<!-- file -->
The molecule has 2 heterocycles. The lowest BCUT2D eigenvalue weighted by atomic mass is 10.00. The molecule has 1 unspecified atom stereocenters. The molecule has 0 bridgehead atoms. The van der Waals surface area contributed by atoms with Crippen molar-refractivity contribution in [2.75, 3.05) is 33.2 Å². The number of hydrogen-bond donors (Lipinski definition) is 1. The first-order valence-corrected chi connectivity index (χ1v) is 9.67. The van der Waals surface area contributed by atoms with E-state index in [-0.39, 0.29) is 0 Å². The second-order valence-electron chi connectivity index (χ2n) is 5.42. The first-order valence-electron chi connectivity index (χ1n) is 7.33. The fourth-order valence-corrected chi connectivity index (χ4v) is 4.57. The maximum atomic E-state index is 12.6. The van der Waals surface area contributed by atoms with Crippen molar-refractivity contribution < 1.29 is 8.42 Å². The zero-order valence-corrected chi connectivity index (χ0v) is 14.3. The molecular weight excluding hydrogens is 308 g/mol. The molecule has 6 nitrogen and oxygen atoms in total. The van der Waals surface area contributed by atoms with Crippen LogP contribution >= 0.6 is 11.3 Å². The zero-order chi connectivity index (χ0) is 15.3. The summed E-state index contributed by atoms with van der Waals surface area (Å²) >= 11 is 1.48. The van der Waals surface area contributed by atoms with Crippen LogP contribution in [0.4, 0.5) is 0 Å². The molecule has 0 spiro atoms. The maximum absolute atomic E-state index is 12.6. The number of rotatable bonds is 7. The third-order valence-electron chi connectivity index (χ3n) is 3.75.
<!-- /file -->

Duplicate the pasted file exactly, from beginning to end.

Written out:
The molecule has 2 heterocycles. The lowest BCUT2D eigenvalue weighted by atomic mass is 10.00. The molecule has 1 unspecified atom stereocenters. The molecule has 0 bridgehead atoms. The van der Waals surface area contributed by atoms with Crippen molar-refractivity contribution in [2.75, 3.05) is 33.2 Å². The number of hydrogen-bond donors (Lipinski definition) is 1. The first-order valence-corrected chi connectivity index (χ1v) is 9.67. The van der Waals surface area contributed by atoms with E-state index in [-0.39, 0.29) is 0 Å². The second-order valence-electron chi connectivity index (χ2n) is 5.42. The first-order valence-electron chi connectivity index (χ1n) is 7.33. The fourth-order valence-corrected chi connectivity index (χ4v) is 4.57. The maximum atomic E-state index is 12.6. The van der Waals surface area contributed by atoms with Crippen molar-refractivity contribution < 1.29 is 8.42 Å². The zero-order valence-corrected chi connectivity index (χ0v) is 14.3. The molecular weight excluding hydrogens is 308 g/mol. The molecule has 6 nitrogen and oxygen atoms in total. The van der Waals surface area contributed by atoms with Crippen LogP contribution >= 0.6 is 11.3 Å². The zero-order chi connectivity index (χ0) is 15.3. The summed E-state index contributed by atoms with van der Waals surface area (Å²) >= 11 is 1.48. The van der Waals surface area contributed by atoms with Crippen LogP contribution in [0.4, 0.5) is 0 Å². The molecule has 0 spiro atoms. The maximum absolute atomic E-state index is 12.6. The number of rotatable bonds is 7. The third-order valence-electron chi connectivity index (χ3n) is 3.75.